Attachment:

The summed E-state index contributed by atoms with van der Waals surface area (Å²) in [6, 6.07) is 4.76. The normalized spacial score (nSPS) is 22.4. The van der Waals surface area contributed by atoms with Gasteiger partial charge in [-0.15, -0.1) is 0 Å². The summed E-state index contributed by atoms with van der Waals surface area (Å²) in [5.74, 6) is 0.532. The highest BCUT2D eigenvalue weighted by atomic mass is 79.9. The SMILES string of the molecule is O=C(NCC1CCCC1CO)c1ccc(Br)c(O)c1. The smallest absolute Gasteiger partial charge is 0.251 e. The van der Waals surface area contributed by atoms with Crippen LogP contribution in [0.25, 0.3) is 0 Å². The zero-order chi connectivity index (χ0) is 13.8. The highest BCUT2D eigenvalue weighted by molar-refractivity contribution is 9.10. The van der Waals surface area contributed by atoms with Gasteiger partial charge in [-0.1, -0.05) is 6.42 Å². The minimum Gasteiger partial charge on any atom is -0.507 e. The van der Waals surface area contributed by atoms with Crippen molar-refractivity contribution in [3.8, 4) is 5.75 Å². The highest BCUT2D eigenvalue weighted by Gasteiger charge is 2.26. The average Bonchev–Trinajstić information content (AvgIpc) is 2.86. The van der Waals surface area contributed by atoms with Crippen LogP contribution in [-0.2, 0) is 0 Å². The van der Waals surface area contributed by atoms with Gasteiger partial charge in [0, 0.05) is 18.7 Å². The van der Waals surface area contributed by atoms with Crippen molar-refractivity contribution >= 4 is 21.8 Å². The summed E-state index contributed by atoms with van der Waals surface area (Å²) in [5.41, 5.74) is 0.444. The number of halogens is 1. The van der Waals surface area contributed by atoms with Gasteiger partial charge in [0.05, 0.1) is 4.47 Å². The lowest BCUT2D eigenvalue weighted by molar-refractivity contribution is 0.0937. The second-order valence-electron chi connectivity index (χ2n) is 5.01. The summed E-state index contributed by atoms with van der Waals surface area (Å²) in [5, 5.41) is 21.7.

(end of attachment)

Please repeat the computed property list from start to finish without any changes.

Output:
The summed E-state index contributed by atoms with van der Waals surface area (Å²) in [6, 6.07) is 4.76. The normalized spacial score (nSPS) is 22.4. The van der Waals surface area contributed by atoms with Gasteiger partial charge in [-0.15, -0.1) is 0 Å². The summed E-state index contributed by atoms with van der Waals surface area (Å²) in [5.74, 6) is 0.532. The highest BCUT2D eigenvalue weighted by atomic mass is 79.9. The SMILES string of the molecule is O=C(NCC1CCCC1CO)c1ccc(Br)c(O)c1. The smallest absolute Gasteiger partial charge is 0.251 e. The van der Waals surface area contributed by atoms with Crippen LogP contribution in [0.25, 0.3) is 0 Å². The zero-order chi connectivity index (χ0) is 13.8. The highest BCUT2D eigenvalue weighted by molar-refractivity contribution is 9.10. The van der Waals surface area contributed by atoms with Gasteiger partial charge in [-0.1, -0.05) is 6.42 Å². The minimum Gasteiger partial charge on any atom is -0.507 e. The van der Waals surface area contributed by atoms with Crippen molar-refractivity contribution in [3.8, 4) is 5.75 Å². The highest BCUT2D eigenvalue weighted by Gasteiger charge is 2.26. The average Bonchev–Trinajstić information content (AvgIpc) is 2.86. The van der Waals surface area contributed by atoms with Crippen LogP contribution in [-0.2, 0) is 0 Å². The van der Waals surface area contributed by atoms with Gasteiger partial charge in [0, 0.05) is 18.7 Å². The van der Waals surface area contributed by atoms with Crippen molar-refractivity contribution >= 4 is 21.8 Å². The summed E-state index contributed by atoms with van der Waals surface area (Å²) in [5.41, 5.74) is 0.444. The number of halogens is 1. The van der Waals surface area contributed by atoms with Gasteiger partial charge in [0.05, 0.1) is 4.47 Å². The lowest BCUT2D eigenvalue weighted by molar-refractivity contribution is 0.0937. The second-order valence-electron chi connectivity index (χ2n) is 5.01. The summed E-state index contributed by atoms with van der Waals surface area (Å²) in [5, 5.41) is 21.7.